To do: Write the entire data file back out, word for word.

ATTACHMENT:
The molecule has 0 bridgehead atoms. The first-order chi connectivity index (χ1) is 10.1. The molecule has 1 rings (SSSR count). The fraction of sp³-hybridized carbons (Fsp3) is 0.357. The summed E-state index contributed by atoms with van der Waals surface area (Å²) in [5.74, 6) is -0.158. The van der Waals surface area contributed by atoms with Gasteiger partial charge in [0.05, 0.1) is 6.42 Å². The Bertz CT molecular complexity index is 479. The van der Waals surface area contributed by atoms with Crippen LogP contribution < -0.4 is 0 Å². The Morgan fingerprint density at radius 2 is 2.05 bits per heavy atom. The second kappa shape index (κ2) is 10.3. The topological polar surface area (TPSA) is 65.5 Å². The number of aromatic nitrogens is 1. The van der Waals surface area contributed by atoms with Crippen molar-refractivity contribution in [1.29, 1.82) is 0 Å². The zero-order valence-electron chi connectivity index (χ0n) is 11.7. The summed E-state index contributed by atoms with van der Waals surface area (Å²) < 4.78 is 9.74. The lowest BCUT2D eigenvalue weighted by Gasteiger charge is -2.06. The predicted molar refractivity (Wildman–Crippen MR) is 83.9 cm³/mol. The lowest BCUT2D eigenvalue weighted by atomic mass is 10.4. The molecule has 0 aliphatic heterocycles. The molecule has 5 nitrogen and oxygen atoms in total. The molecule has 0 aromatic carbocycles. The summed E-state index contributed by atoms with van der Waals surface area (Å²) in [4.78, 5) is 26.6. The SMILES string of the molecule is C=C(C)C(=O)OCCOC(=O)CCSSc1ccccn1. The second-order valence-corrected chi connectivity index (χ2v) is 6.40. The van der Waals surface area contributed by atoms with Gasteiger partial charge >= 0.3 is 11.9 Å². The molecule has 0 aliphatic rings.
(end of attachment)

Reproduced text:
The molecule has 0 bridgehead atoms. The first-order chi connectivity index (χ1) is 10.1. The molecule has 1 rings (SSSR count). The fraction of sp³-hybridized carbons (Fsp3) is 0.357. The summed E-state index contributed by atoms with van der Waals surface area (Å²) in [5.74, 6) is -0.158. The van der Waals surface area contributed by atoms with Gasteiger partial charge in [0.05, 0.1) is 6.42 Å². The Bertz CT molecular complexity index is 479. The van der Waals surface area contributed by atoms with Crippen LogP contribution < -0.4 is 0 Å². The Morgan fingerprint density at radius 2 is 2.05 bits per heavy atom. The second kappa shape index (κ2) is 10.3. The topological polar surface area (TPSA) is 65.5 Å². The number of aromatic nitrogens is 1. The van der Waals surface area contributed by atoms with Crippen molar-refractivity contribution in [1.29, 1.82) is 0 Å². The zero-order valence-electron chi connectivity index (χ0n) is 11.7. The summed E-state index contributed by atoms with van der Waals surface area (Å²) < 4.78 is 9.74. The lowest BCUT2D eigenvalue weighted by Gasteiger charge is -2.06. The predicted molar refractivity (Wildman–Crippen MR) is 83.9 cm³/mol. The lowest BCUT2D eigenvalue weighted by atomic mass is 10.4. The molecule has 0 aliphatic heterocycles. The molecule has 5 nitrogen and oxygen atoms in total. The molecule has 0 aromatic carbocycles. The summed E-state index contributed by atoms with van der Waals surface area (Å²) in [4.78, 5) is 26.6. The SMILES string of the molecule is C=C(C)C(=O)OCCOC(=O)CCSSc1ccccn1. The second-order valence-corrected chi connectivity index (χ2v) is 6.40. The van der Waals surface area contributed by atoms with Gasteiger partial charge >= 0.3 is 11.9 Å². The molecule has 0 aliphatic rings.